“They even put cardamom in their cheese!” Francisco announces cheerfully, to the mixed delight and despair of his followers, passing around a tray of spicey Boxholm cheese cubes. “And this,” he adds, moving on to a tray of Västerbotten, the king of Swedish cheeses, “is a very special cheese. Legend has it that the milk maid was stirring the cheese curd and was distracted by her lover, giving it its strong flavour and bitter notes.”

Unfortunately the cheese didn't find too many lovers among this particular audience, and the tour moves on.

Next is Pocket, the budget bistro little brother of French-Swedish favourite restaurant Pontus!, where traditional Swedish appetizer Toast Skagen is on the menu.

The tour tops off with a visit to a candy shop and then a rustic café in Old Town, where guests indulge in peppermint, fudge, coffee, and sweet cardamom buns. (Is there a trend here?)

After four hours the group has covered quite a bit of space, both geographically and on the food map. Contented moans confirm the satisfaction of many a full belly – although at 700 kronor ($108), the tour carries a hefty price tag considering the closest thing you get to a meal is an appetizer. The tour could use some fleshing out – in fact, an addition of meatballs wouldn’t be half bad.

Perhaps that would be too obvious. Scandinavia has a penchant – perhaps an obsession – for the new and unique, and the food tour’s concept in and of itself sheds light on a superfluous feud between the old and new. The focus is on New Nordic Cuisine, and the foods on the tour are decidedly traditional. There is a paradox in the fact that the manifesto of “New” Nordic Cuisine highlights traditional ingredients, methods, and dishes. It also focuses on (and even requires) local ingredients, whereas many of the ingredients we spotted on the tour came from around the world – Belgium, France, Italy, Estonia, etc.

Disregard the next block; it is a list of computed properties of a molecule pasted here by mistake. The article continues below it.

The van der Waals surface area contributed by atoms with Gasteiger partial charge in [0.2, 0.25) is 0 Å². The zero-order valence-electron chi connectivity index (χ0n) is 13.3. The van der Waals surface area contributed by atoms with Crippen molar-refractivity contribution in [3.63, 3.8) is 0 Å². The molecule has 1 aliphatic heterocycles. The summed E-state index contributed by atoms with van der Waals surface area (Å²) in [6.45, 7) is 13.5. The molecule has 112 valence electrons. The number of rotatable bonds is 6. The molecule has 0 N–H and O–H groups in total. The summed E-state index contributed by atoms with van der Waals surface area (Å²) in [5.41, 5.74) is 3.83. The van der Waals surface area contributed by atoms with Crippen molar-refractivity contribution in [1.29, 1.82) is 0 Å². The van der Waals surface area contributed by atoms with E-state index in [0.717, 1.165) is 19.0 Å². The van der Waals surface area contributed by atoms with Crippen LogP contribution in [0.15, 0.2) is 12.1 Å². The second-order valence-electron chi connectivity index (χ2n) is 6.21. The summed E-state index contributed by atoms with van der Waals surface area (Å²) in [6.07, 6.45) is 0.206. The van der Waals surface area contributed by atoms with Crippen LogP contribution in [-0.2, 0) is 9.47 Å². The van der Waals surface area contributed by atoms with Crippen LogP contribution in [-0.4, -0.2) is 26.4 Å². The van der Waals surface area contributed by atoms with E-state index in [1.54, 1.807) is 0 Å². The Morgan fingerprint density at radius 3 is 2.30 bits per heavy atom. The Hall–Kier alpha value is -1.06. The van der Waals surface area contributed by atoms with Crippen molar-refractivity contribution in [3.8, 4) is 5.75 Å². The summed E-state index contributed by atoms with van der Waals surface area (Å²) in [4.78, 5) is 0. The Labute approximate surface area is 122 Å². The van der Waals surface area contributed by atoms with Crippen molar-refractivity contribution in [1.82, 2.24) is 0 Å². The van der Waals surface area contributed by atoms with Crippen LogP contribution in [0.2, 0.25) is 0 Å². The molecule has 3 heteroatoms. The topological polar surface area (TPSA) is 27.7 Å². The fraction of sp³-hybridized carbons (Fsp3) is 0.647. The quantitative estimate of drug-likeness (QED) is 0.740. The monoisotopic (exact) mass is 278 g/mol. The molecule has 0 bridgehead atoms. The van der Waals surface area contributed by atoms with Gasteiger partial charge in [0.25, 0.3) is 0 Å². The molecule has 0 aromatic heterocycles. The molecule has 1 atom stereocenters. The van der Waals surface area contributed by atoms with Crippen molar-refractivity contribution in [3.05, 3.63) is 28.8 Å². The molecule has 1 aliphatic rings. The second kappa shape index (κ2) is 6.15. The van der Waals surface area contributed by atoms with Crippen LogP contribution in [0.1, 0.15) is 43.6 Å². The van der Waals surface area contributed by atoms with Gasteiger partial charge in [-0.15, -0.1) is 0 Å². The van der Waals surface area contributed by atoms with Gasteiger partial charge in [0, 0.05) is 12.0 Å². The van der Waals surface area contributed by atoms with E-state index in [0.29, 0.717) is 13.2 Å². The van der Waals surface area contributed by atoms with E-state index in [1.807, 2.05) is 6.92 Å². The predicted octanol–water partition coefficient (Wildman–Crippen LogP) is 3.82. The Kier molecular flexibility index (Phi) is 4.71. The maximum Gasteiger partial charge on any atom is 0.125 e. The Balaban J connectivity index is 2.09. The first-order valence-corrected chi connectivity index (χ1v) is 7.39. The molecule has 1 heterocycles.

But that’s what Swedes are best at, borrowing ideas and ingredients and improving them, incorporating them into a uniquely Swedish identity. And while the foods on Stockholm Food Tour are not particularly new, nor so exclusively Swedish, the tour is four hours of Stockholm at its finest.

Solveig Rundquist
Follow Solveig on Twitter

The Local (news@thelocal.se)

Your comments about this article

Today's headlines
Video
Swede buys Soviet tank for winter fun
Jesper Lysell with his new tank. Photo: Private

Swede buys Soviet tank for winter fun

You’ve got $50,000 to blow on “something extravagant”. Do you buy a low-end sports car? Not if you live in southern Norrland, you don’t. You buy a tank. READ  

Sweden braced for fresh barrage of thick snow
A typical drive in Luleå on Friday. Photo: Facebook

Sweden braced for fresh barrage of thick snow

Large swathes of northern and eastern Sweden were preparing for a further dump of snow on Sunday, with the country’s national forecaster warning that as much as 30cm could drop on parts of the country. READ  

'The perfect workout': gym clears snow for free
Aerobic snow-shovelling on Saturday morning: Crossfit Holistics webpage

'The perfect workout': gym clears snow for free

A gym in northern Sweden has turned this week’s monster snowfall into “the perfect workout”, sending its members out for an hour on Saturday to shovel snow around the city for free. READ  

Pirate Bay back online seven weeks after raid